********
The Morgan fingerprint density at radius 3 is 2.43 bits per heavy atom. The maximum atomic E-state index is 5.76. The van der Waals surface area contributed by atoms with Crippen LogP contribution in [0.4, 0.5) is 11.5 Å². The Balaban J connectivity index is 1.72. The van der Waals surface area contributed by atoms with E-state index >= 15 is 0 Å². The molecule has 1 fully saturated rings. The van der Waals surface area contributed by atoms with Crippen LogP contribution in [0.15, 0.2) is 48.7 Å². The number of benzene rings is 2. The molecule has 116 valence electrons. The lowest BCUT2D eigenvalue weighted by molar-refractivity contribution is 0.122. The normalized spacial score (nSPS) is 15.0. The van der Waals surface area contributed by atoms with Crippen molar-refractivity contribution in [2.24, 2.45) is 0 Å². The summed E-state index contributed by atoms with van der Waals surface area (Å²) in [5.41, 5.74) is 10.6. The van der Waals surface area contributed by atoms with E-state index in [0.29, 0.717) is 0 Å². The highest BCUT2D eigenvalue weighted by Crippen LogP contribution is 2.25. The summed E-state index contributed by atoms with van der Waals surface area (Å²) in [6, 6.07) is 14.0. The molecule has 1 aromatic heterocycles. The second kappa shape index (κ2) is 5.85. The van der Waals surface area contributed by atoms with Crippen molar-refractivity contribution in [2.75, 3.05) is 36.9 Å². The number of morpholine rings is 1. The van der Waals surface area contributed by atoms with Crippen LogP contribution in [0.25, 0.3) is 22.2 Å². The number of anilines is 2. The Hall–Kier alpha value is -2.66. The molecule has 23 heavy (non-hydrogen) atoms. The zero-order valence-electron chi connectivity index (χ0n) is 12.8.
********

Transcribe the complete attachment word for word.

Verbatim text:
The Morgan fingerprint density at radius 3 is 2.43 bits per heavy atom. The maximum atomic E-state index is 5.76. The van der Waals surface area contributed by atoms with Crippen LogP contribution in [0.4, 0.5) is 11.5 Å². The Balaban J connectivity index is 1.72. The van der Waals surface area contributed by atoms with E-state index >= 15 is 0 Å². The molecule has 1 fully saturated rings. The van der Waals surface area contributed by atoms with Crippen LogP contribution in [0.15, 0.2) is 48.7 Å². The number of benzene rings is 2. The molecule has 116 valence electrons. The lowest BCUT2D eigenvalue weighted by molar-refractivity contribution is 0.122. The normalized spacial score (nSPS) is 15.0. The van der Waals surface area contributed by atoms with Crippen molar-refractivity contribution in [2.24, 2.45) is 0 Å². The summed E-state index contributed by atoms with van der Waals surface area (Å²) in [5.41, 5.74) is 10.6. The van der Waals surface area contributed by atoms with E-state index in [0.29, 0.717) is 0 Å². The highest BCUT2D eigenvalue weighted by Crippen LogP contribution is 2.25. The summed E-state index contributed by atoms with van der Waals surface area (Å²) in [6, 6.07) is 14.0. The molecule has 1 aromatic heterocycles. The second kappa shape index (κ2) is 5.85. The van der Waals surface area contributed by atoms with Crippen molar-refractivity contribution in [2.75, 3.05) is 36.9 Å². The number of morpholine rings is 1. The van der Waals surface area contributed by atoms with Crippen LogP contribution in [0.25, 0.3) is 22.2 Å². The number of anilines is 2. The Hall–Kier alpha value is -2.66. The molecule has 23 heavy (non-hydrogen) atoms. The zero-order valence-electron chi connectivity index (χ0n) is 12.8.